‘Chicago Tonight’ in your neighborhood: Irving Park | Chicago News

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Irving Park on the northwest side of Chicago is a spacious community area with a variety of local businesses and easy access to transportation.

Within the community there are several neighborhoods, one of them is Old Irving Park which is being revitalized with new businesses and projects in the area.

One is a new Northwest Ambulatory Medical Center along Irving Park Road and North Kenneth Avenue.

“It was originally proposed to be a five story building but we worked with the Alderman’s office to get them to knock it down and put in additional underground parking so they could make it a four story building. floors that is more in keeping with the other buildings along the stretch,” said Adrienne Chan, President of the Old Irving Park Association.

More than 200 residents come together to address “quality of life” issues through the Old Irving Park Association, according to Chan, who says the group is working with local leaders to push for change.

Recently, the city committed to adding protected bike lanes along Milwaukee Avenue.

“One of the things that draws a lot of people to the neighborhood is the proximity to transportation,” Chan said. “We have access to two metro lines, including a Metra and Blue Line stop. There is also easy access to the Kennedy, but we also have Milwaukee Avenue which is a great direct route to downtown. Many people are interested in biking both downtown and in other neighborhoods along Milwaukee Avenue, and it’s important that this be a safe area for people on bikes.

Interactive map: More information on our community reporting series

Welcome is another non-profit organization that has been active in Irving Park for over 100 years. It is a foster care agency that aims to bring hope and healing to children in foster care. It currently houses around 40 children at the centre.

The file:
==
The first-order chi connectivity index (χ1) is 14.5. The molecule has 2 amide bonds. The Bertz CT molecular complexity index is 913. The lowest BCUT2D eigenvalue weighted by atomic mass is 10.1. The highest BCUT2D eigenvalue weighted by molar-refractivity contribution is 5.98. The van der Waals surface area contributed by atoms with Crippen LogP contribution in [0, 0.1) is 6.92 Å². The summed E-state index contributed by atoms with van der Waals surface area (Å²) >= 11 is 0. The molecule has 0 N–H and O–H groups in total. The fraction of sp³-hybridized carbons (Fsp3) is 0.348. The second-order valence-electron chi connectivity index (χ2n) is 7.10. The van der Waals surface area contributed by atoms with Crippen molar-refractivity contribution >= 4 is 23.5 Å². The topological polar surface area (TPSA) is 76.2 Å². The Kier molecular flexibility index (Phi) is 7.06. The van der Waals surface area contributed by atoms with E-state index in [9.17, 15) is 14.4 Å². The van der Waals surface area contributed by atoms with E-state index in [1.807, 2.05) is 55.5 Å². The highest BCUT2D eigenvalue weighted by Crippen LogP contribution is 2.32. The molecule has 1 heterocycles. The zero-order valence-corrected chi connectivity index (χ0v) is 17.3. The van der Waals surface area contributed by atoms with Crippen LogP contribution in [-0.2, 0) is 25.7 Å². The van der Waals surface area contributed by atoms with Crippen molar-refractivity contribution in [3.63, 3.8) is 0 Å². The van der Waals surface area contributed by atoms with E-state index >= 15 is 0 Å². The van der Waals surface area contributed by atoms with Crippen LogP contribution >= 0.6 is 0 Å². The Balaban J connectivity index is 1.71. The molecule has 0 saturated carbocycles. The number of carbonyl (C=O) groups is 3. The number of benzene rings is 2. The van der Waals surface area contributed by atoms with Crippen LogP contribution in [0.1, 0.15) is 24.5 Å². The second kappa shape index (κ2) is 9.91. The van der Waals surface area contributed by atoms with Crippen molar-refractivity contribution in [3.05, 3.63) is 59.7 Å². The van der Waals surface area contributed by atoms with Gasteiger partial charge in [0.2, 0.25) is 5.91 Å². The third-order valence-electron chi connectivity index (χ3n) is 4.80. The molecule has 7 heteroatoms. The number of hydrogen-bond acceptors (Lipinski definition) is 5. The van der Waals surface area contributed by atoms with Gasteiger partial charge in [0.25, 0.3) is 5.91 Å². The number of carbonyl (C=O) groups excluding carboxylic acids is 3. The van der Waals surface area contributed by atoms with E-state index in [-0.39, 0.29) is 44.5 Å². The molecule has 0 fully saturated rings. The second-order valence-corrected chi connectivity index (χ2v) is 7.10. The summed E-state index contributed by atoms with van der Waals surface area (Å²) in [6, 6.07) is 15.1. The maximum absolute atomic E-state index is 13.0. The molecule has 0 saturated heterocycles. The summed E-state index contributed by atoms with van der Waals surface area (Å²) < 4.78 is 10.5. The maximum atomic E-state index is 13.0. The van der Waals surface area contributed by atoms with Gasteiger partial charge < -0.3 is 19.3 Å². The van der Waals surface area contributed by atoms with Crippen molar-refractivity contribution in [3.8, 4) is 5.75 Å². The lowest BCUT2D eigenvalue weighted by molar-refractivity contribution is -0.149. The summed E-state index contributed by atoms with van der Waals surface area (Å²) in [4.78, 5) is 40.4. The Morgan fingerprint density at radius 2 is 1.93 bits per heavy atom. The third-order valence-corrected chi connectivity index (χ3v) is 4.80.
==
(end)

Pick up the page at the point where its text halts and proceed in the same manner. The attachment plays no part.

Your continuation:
“One of our teenagers recently said, ‘There’s no one who cares about me who doesn’t get paid to care about me. Think about it for a minute,” said Jon Ebersole, Director of Programs for LYDIA Home. “The sad thing is, she’s right. That’s what LYDIA Home is all about: bringing hope, healing and a home to children in need and involved in the foster care system or that we are trying to keep out of the foster care system.”

LYDIA Home has strong community partnerships including Irving Park Community Food Pantry, Chicagoland Truck Rental, Berman Subaru, Bethel Community Church, Park Church, and Cityline Bible Church.

Ebersole said they still need more mentors and host families.

“We need people to come to our website and sign up to mentor or foster, or just to get more information about it so more kids can say, ‘There are people out there who care. me and they don’t get paid for it,'” Ebersole said.

Video: Watch the full interview with LYDIA Home’s Jon Ebersole.


Overall, Chicago is home to a large native population with multiple tribes scattered across the city, including a large Native American presence in Irving Park.

Native community leaders have worked for years to provide social housing for Native Americans in Chicago, and in 2024, the first affordable housing complex for Native Americans is expected to be completed.

“I feel like we’re not newcomers to the area, and it feels really good to finally have a place where we can make our home a permanent place,” said Pamala Silas of Visionary VenturesNFP. “We are looking to have about 40 affordable units. The first floor will be commercial. We want to make sure the space is leased to Native American nonprofits and businesses so we can provide more support to our residents.